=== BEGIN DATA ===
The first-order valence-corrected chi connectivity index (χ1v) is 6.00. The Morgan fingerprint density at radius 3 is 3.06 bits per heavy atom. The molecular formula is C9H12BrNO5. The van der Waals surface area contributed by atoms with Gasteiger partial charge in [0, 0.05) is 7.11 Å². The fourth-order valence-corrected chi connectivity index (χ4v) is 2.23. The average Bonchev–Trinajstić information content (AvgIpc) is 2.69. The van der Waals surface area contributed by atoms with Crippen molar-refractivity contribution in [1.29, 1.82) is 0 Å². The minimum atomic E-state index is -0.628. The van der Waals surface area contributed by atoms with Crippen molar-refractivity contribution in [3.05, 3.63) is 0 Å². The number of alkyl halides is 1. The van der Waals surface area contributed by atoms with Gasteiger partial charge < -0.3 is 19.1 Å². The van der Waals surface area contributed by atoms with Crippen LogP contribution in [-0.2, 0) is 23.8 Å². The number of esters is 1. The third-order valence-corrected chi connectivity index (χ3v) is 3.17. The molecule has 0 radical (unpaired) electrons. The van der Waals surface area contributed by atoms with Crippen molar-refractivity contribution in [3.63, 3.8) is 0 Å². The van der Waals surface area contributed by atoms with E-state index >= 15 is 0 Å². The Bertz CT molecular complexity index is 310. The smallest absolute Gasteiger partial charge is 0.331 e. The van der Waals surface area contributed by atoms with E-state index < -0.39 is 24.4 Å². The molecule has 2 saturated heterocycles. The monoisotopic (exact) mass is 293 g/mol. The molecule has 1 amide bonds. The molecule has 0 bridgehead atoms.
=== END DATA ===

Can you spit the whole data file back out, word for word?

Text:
The first-order valence-corrected chi connectivity index (χ1v) is 6.00. The Morgan fingerprint density at radius 3 is 3.06 bits per heavy atom. The molecular formula is C9H12BrNO5. The van der Waals surface area contributed by atoms with Gasteiger partial charge in [0, 0.05) is 7.11 Å². The fourth-order valence-corrected chi connectivity index (χ4v) is 2.23. The average Bonchev–Trinajstić information content (AvgIpc) is 2.69. The van der Waals surface area contributed by atoms with Crippen molar-refractivity contribution in [1.29, 1.82) is 0 Å². The minimum atomic E-state index is -0.628. The van der Waals surface area contributed by atoms with Crippen molar-refractivity contribution in [3.05, 3.63) is 0 Å². The number of alkyl halides is 1. The van der Waals surface area contributed by atoms with Gasteiger partial charge < -0.3 is 19.1 Å². The van der Waals surface area contributed by atoms with Crippen LogP contribution in [-0.2, 0) is 23.8 Å². The number of esters is 1. The third-order valence-corrected chi connectivity index (χ3v) is 3.17. The molecule has 0 radical (unpaired) electrons. The van der Waals surface area contributed by atoms with Crippen molar-refractivity contribution in [3.63, 3.8) is 0 Å². The van der Waals surface area contributed by atoms with E-state index >= 15 is 0 Å². The Bertz CT molecular complexity index is 310. The smallest absolute Gasteiger partial charge is 0.331 e. The van der Waals surface area contributed by atoms with E-state index < -0.39 is 24.4 Å². The molecule has 2 saturated heterocycles. The monoisotopic (exact) mass is 293 g/mol. The molecule has 1 amide bonds. The molecule has 0 bridgehead atoms.